A few weeks later, on November 22, the aforementioned 116-parcel “estate” in the Decentraland fashion district was sold for 618,000 mana. The following day, Tokens.com issued a press release announcing “the largest metaverse land acquisition in history,” which was picked up by several crypto sites as well as Reuters and the National Post. When the press release was issued, the price of manna was around $4.10.
Two days later, the price of manna had risen just over 41 percent to an all-time high of $5.79.
Whether the space in Decentraland was ever valuable as virtual shops or event venues, the currency used to purchase that land more than quintupled in value in about a month.
While rising numbers are not inherently evidence of a nefarious scheme, the rise in crypto-pump-and-dump schemes should at least be a call for skepticism. On the day mana hit its all-time high, transaction volume in the token exceeded $11.4 billion, completely eclipsing the $2.4 million spent on a land sale.
It may be the case that Decentraland, or other similar virtual worlds, are the future of the internet. But if they aren’t, then huge amounts of money have already been invested in their systems, and someone is going to get the bag. And because of the narrative around many of these “metaverse” projects, that the future of the internet is in this specific space, and if you buy now, you can own the next digital Manhattan, those who argue that bag could end up being average people who were just fooled by a good story.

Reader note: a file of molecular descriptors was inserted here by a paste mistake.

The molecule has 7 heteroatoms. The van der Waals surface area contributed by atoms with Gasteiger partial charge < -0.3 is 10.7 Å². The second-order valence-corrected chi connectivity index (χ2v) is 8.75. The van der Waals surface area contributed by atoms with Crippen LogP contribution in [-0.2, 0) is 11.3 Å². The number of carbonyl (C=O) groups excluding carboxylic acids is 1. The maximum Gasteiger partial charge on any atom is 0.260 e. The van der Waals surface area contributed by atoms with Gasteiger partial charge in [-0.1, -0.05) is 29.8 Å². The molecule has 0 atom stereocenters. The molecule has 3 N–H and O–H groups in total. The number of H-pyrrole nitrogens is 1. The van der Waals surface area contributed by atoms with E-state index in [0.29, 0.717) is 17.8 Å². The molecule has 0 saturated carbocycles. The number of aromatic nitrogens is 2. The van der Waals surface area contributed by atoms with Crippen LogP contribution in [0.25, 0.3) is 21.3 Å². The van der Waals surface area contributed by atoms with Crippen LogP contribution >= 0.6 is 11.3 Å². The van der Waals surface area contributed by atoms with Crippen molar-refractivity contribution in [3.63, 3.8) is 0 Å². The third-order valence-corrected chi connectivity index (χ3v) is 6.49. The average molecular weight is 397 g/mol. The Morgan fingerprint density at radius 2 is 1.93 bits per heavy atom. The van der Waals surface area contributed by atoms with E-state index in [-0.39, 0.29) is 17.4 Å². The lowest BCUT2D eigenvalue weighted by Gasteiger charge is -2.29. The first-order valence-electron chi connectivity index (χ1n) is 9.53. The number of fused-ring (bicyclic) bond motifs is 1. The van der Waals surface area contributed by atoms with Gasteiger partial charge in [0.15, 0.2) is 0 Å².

Those narratives are typically told through press releases, company announcements, or news coverage where the only voices present are the ones that stand to gain the most. But, as Olson explained, the audience for those stories are people who have a lot more to lose.
“Their target is the tenuous middle class. People who feel that the system is squeezing them and feel that their solvency control is slipping away. Who feel like the gig economy is strangling them. And they’re pitching them with, ‘Here’s your chance,’” Olson said. “‘You just need to bet in the right currency. You just need to bet on the right meme at the right time. You just need to bet on the right ape and you can cash out. You can escape.’”